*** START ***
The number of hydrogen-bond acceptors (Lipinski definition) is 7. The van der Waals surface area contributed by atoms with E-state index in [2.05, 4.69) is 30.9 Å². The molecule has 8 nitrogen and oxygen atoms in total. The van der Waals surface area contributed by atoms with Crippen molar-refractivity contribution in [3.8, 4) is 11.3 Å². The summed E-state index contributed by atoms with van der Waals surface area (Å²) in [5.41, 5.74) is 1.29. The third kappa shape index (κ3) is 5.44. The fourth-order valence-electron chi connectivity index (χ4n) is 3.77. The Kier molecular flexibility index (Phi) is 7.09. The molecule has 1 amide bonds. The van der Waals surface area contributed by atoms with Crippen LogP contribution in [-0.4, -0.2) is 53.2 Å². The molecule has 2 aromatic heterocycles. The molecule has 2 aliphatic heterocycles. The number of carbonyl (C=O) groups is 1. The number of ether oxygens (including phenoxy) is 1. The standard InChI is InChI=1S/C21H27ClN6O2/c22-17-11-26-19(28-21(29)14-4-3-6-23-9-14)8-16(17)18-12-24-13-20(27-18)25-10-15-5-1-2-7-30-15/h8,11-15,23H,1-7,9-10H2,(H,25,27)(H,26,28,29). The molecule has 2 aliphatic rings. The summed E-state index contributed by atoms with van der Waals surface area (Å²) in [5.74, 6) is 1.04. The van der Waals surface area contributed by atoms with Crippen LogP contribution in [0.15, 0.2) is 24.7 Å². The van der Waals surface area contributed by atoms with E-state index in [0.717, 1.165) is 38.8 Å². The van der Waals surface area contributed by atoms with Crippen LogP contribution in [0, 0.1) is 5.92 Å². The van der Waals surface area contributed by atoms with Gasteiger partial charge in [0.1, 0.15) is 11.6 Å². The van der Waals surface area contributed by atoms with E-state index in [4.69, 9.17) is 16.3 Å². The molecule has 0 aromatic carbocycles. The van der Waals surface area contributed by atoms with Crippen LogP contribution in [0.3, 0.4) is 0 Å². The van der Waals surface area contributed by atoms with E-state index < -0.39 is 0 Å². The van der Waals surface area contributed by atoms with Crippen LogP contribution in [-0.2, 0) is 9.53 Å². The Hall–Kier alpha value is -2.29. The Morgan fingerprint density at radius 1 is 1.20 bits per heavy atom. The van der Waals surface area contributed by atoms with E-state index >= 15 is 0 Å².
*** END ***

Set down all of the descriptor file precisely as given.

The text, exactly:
The number of hydrogen-bond acceptors (Lipinski definition) is 7. The van der Waals surface area contributed by atoms with E-state index in [2.05, 4.69) is 30.9 Å². The molecule has 8 nitrogen and oxygen atoms in total. The van der Waals surface area contributed by atoms with Crippen molar-refractivity contribution in [3.8, 4) is 11.3 Å². The summed E-state index contributed by atoms with van der Waals surface area (Å²) in [5.41, 5.74) is 1.29. The third kappa shape index (κ3) is 5.44. The fourth-order valence-electron chi connectivity index (χ4n) is 3.77. The Kier molecular flexibility index (Phi) is 7.09. The molecule has 1 amide bonds. The van der Waals surface area contributed by atoms with Crippen LogP contribution in [-0.4, -0.2) is 53.2 Å². The molecule has 2 aromatic heterocycles. The molecule has 2 aliphatic heterocycles. The number of carbonyl (C=O) groups is 1. The number of ether oxygens (including phenoxy) is 1. The standard InChI is InChI=1S/C21H27ClN6O2/c22-17-11-26-19(28-21(29)14-4-3-6-23-9-14)8-16(17)18-12-24-13-20(27-18)25-10-15-5-1-2-7-30-15/h8,11-15,23H,1-7,9-10H2,(H,25,27)(H,26,28,29). The molecule has 2 aliphatic rings. The summed E-state index contributed by atoms with van der Waals surface area (Å²) in [5.74, 6) is 1.04. The van der Waals surface area contributed by atoms with Crippen LogP contribution in [0.15, 0.2) is 24.7 Å². The van der Waals surface area contributed by atoms with E-state index in [0.717, 1.165) is 38.8 Å². The van der Waals surface area contributed by atoms with Crippen LogP contribution in [0, 0.1) is 5.92 Å². The van der Waals surface area contributed by atoms with Gasteiger partial charge in [0.1, 0.15) is 11.6 Å². The van der Waals surface area contributed by atoms with E-state index in [4.69, 9.17) is 16.3 Å². The molecule has 0 aromatic carbocycles. The van der Waals surface area contributed by atoms with Crippen LogP contribution in [0.3, 0.4) is 0 Å². The van der Waals surface area contributed by atoms with E-state index < -0.39 is 0 Å². The van der Waals surface area contributed by atoms with Crippen LogP contribution in [-0.2, 0) is 9.53 Å². The Hall–Kier alpha value is -2.29. The Morgan fingerprint density at radius 1 is 1.20 bits per heavy atom. The van der Waals surface area contributed by atoms with E-state index >= 15 is 0 Å².